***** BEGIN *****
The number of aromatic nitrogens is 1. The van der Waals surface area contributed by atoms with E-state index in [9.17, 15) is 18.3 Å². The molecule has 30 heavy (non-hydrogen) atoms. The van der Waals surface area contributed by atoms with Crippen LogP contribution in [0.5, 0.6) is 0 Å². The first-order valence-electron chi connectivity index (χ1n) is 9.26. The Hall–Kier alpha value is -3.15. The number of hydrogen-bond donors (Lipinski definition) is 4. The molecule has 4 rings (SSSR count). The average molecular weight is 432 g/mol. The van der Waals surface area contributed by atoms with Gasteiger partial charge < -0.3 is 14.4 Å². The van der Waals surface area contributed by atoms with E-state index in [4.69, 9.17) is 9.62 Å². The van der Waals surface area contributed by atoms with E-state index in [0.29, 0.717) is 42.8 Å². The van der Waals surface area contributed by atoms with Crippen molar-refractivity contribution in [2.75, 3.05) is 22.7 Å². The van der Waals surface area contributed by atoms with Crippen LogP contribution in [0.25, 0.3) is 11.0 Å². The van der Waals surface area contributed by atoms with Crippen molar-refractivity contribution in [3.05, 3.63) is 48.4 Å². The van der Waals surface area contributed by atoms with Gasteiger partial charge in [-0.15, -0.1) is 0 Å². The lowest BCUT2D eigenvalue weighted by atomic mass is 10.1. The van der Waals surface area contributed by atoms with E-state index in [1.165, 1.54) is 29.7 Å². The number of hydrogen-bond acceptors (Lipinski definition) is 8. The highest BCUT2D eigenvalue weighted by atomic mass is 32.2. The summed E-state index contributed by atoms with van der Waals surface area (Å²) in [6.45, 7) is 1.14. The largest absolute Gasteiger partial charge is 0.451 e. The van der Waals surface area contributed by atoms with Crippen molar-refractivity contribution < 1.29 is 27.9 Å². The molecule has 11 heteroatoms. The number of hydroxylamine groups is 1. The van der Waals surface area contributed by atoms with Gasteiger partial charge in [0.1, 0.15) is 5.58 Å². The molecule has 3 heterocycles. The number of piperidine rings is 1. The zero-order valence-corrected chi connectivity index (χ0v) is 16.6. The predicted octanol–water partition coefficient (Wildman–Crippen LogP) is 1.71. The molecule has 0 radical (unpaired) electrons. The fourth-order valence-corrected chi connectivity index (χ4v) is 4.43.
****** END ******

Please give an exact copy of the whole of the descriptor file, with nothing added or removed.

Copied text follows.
The number of aromatic nitrogens is 1. The van der Waals surface area contributed by atoms with E-state index in [9.17, 15) is 18.3 Å². The molecule has 30 heavy (non-hydrogen) atoms. The van der Waals surface area contributed by atoms with Crippen LogP contribution in [0.5, 0.6) is 0 Å². The first-order valence-electron chi connectivity index (χ1n) is 9.26. The Hall–Kier alpha value is -3.15. The number of hydrogen-bond donors (Lipinski definition) is 4. The molecule has 4 rings (SSSR count). The average molecular weight is 432 g/mol. The van der Waals surface area contributed by atoms with Gasteiger partial charge < -0.3 is 14.4 Å². The van der Waals surface area contributed by atoms with E-state index in [4.69, 9.17) is 9.62 Å². The van der Waals surface area contributed by atoms with E-state index in [0.29, 0.717) is 42.8 Å². The van der Waals surface area contributed by atoms with Crippen molar-refractivity contribution in [2.75, 3.05) is 22.7 Å². The van der Waals surface area contributed by atoms with Crippen LogP contribution in [0.25, 0.3) is 11.0 Å². The van der Waals surface area contributed by atoms with Crippen molar-refractivity contribution in [3.05, 3.63) is 48.4 Å². The van der Waals surface area contributed by atoms with Gasteiger partial charge in [-0.15, -0.1) is 0 Å². The lowest BCUT2D eigenvalue weighted by atomic mass is 10.1. The van der Waals surface area contributed by atoms with E-state index in [1.165, 1.54) is 29.7 Å². The number of hydrogen-bond acceptors (Lipinski definition) is 8. The highest BCUT2D eigenvalue weighted by atomic mass is 32.2. The summed E-state index contributed by atoms with van der Waals surface area (Å²) in [6.45, 7) is 1.14. The largest absolute Gasteiger partial charge is 0.451 e. The van der Waals surface area contributed by atoms with Crippen molar-refractivity contribution < 1.29 is 27.9 Å². The molecule has 11 heteroatoms. The number of hydroxylamine groups is 1. The van der Waals surface area contributed by atoms with Gasteiger partial charge in [0.1, 0.15) is 5.58 Å². The molecule has 3 heterocycles. The number of piperidine rings is 1. The zero-order valence-corrected chi connectivity index (χ0v) is 16.6. The predicted octanol–water partition coefficient (Wildman–Crippen LogP) is 1.71. The molecule has 0 radical (unpaired) electrons. The fourth-order valence-corrected chi connectivity index (χ4v) is 4.43.